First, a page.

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Artist Adham Faramawy and Mount Kimbie collaborate for the anniversary of Uniqlo Tate Lates


Uniqlo and London’s riverside cultural monolith Tate Modern are due to celebrate the first anniversary of their wildly successful Uniqlo Tate Lates programme. The collaboration has, in the last 12 months, brought in excess of 115,000 visitors, 75% of which were aged 18-35, to the Tate at Bankside to watch and hear DJs and live musicians and attend workshops and exhibitions.

To celebrate the first birthday, for October’s Uniqlo Tate Lates event, Uniqlo has brought together Mount Kimbie with visual artist Adham Faramawy to create a performance for video featuring body-popping dancer Kaner Flex. The film will be projected in the Tanks and accompanied by a live performance by Mount Kimbie in the lead up to their sold out Roundhouse show.

“London was the first place that Uniqlo opened a store outside of Japan and the art, culture and fashion of the city continue to inspire us today,” says Uniqlo’s brand manager Ben Cook. "We were really excited to work with NTS and Tate Modern to bring these artists together to produce something truly unique. The last year of Uniqlo Tate Lates have been fantastic and we’re looking forward to another two years of events at Tate Modern and at our flagship store, 311 Oxford Street.

It’s Nice That caught up with Adam and electronic duo Mount Kimbie to hear what the trio have got in store for the audience at Tate’s tanks on Friday.

Adham Faramawy

Tell us how the film came about.

I got an email from Isabella Maidment at Tate asking if I’d be interested in doing a collaborative piece with Mount Kimbie to mark the celebration of Uniqlo Tate Lates. I enjoy Mount Kimbie’s music and I’d been looking for a reason to work with Kaner Flex, so I said yes!

What’s your relationship with Mount Kimbie? Is this the first time you have worked together?

This is the first time I’ve worked with Mount Kimbie and it’s been fun. Kai and I have been sending clips of audio and video back and forth, developing the piece concurrently but remotely because they’ve been in Japan.

Why did you decide to focus on Kaner? How did you come across him to begin with?

I’ve been excited by Kaner’s performances for some time, I’ve been looking for a reason to get in touch and work together. I saw an Insta story of him bone breaking with two dancer friends of mine and I got hooked.

How did the architecture of Tate’s subterranean Tanks space shape the piece?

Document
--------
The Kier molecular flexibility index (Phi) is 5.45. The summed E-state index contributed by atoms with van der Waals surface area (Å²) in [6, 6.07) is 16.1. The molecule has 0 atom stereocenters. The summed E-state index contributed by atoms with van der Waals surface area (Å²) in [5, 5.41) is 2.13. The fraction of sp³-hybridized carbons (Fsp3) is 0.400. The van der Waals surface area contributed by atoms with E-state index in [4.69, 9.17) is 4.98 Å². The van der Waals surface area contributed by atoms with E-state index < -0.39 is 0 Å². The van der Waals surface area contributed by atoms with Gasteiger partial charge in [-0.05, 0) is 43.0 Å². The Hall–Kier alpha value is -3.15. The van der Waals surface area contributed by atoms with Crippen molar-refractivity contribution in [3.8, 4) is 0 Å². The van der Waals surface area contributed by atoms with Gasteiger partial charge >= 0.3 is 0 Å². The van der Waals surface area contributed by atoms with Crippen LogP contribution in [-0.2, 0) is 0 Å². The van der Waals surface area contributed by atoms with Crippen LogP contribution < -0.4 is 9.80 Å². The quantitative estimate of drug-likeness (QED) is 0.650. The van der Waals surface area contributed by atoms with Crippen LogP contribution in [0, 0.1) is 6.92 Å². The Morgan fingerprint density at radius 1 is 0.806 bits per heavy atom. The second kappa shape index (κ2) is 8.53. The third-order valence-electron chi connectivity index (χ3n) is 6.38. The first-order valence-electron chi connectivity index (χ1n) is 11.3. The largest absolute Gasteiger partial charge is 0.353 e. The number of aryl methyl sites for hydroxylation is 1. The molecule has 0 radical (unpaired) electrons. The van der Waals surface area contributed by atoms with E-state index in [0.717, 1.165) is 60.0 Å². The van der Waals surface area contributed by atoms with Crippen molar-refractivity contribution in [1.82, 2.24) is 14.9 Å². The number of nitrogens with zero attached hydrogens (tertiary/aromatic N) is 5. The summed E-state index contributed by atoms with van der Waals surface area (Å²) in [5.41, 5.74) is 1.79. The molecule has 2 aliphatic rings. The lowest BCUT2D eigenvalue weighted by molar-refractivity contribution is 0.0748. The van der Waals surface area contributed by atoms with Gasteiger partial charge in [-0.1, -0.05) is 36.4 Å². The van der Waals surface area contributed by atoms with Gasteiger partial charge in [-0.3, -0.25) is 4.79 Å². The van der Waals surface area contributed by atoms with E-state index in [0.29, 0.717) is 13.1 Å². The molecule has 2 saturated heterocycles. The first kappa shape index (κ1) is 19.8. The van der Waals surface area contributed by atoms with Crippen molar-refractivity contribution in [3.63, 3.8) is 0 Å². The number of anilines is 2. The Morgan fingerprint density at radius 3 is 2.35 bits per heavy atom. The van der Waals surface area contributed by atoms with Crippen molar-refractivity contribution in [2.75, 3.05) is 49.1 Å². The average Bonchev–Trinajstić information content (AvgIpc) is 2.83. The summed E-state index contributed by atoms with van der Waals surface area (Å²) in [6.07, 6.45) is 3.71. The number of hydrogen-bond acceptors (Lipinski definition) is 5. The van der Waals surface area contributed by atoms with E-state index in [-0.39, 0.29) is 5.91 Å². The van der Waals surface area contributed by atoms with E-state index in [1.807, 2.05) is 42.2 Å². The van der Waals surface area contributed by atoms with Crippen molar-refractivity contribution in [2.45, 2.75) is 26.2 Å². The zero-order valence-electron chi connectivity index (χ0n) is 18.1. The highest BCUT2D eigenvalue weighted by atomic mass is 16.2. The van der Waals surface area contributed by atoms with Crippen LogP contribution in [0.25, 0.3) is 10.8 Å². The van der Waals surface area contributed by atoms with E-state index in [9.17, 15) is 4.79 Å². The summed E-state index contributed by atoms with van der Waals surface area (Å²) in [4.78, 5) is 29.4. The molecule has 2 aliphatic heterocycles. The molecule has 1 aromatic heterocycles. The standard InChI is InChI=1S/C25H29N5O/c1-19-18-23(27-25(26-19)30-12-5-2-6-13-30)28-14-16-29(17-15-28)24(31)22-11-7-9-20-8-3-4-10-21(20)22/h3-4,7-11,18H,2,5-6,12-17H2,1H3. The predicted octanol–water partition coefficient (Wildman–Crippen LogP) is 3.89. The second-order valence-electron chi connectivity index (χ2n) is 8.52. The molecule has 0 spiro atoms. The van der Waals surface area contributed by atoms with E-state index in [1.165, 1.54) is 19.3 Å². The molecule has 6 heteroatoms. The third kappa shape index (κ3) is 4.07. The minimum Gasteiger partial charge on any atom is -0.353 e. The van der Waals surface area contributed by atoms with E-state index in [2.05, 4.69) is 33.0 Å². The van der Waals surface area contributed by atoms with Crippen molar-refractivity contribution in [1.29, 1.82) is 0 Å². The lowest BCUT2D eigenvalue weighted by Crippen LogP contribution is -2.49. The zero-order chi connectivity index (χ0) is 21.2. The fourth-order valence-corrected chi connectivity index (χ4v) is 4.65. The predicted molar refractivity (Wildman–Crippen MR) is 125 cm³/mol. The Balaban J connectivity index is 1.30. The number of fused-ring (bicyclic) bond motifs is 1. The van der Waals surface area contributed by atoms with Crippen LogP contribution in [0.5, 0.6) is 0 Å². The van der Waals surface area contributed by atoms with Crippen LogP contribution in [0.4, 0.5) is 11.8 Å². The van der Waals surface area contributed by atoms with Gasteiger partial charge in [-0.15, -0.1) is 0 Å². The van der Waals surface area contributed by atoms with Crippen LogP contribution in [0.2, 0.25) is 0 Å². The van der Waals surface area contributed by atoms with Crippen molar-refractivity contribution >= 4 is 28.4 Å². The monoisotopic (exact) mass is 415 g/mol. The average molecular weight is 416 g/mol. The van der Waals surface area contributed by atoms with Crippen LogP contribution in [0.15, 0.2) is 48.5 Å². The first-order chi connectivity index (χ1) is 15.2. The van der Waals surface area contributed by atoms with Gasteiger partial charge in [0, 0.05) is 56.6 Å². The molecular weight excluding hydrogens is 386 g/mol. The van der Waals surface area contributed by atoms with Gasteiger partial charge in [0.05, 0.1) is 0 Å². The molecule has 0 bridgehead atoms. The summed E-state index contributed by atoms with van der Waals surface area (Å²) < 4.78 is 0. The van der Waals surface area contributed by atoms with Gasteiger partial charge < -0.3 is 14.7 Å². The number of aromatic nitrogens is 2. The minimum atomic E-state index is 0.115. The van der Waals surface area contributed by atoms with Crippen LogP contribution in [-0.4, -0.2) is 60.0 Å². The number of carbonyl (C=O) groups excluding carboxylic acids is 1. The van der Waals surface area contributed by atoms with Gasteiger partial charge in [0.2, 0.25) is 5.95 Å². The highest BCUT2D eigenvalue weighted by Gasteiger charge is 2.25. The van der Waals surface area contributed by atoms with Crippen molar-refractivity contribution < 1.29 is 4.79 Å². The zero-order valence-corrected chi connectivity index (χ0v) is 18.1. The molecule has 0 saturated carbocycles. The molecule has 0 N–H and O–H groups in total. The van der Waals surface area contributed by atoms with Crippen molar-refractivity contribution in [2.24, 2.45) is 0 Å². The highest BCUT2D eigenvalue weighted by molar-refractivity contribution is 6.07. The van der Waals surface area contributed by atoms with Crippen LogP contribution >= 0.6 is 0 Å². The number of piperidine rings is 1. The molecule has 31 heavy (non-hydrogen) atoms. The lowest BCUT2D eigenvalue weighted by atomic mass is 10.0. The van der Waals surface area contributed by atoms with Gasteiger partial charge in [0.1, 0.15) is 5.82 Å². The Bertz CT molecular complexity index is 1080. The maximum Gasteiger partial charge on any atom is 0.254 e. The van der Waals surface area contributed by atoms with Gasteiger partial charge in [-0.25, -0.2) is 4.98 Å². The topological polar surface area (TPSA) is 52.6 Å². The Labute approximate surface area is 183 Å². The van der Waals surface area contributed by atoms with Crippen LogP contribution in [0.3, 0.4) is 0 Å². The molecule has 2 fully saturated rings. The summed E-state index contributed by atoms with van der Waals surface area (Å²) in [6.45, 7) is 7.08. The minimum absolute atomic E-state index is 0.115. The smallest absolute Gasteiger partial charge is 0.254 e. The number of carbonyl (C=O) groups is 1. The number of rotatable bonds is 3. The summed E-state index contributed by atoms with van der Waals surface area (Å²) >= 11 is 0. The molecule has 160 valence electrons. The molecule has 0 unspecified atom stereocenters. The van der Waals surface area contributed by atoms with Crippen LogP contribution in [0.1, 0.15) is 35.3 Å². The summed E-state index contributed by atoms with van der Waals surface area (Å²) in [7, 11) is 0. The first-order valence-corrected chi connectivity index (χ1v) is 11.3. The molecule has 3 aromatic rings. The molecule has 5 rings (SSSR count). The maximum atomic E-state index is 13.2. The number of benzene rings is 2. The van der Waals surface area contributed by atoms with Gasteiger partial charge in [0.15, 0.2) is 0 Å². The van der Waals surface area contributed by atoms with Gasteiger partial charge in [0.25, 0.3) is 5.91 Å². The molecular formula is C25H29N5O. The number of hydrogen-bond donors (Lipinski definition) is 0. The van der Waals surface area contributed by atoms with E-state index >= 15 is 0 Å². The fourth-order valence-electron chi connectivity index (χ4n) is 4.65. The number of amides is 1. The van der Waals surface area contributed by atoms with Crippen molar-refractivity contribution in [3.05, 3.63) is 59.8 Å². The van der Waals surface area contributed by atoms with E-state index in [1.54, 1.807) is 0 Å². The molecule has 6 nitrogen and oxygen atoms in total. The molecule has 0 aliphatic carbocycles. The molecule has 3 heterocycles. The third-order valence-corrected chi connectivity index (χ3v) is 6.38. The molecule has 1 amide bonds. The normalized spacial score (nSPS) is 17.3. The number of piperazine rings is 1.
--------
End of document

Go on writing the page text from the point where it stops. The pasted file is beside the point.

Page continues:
I love the Tanks and I’m excited the video is being projected in the space accompanying Mount Kimbie’s performance but the architecture that has more directly influenced this video are the social housing around my studio in Stratford and how they produce a sense of space and scale. They have a quality that’s innately London.

Finally how does the film build on your existing body of work?

Most of my moving image work takes the form of performance for camera, sometimes working with sound producers on the audio, but more often working on it myself. Working with Kaner is exiting because he’s near impossible for me to choreograph for, but he has an amazing ability to improvise and respond to the most abstract sounds, marking and tracing space. He’s incredible to watch, me and the camera crew were astounded by his ability. I’m really exited to share the video.

Mount Kimbie

Where did the idea of working to work with Adham come from?

The film came about through our relationship with NTS who we love and are over the moon to be working with on this cool project. In the past we’ve had two monthly radio residencies with them, among numerous other collaborations. This is the first time I’ve worked with Adham – we met and spoke about his desire to work with Kaner and started talking about different themes and things that relate to both the visual side and the music to find a crossover point. The different creative fields are all coming from the same place so it’s just about translating ideas and taking it for a walk.

How will the architecture of the Tanks shape your performance?

The tanks are very interesting visually and sonically. Spaces designed specifically for concerts can sometimes feel a bit sterile and it certainly won’t be that.

What excites you most about October’s Uniqlo Tate Lates event?

It’s great to open up the Tate, one of our finest public buildings, to other types of performance. It’s important that the events are free and bring people together. Looking forward to trying something new and having a good time!

Uniqlo have offered the chance for two It’s Nice That that readers to attend the performance this Friday. To enter, click here.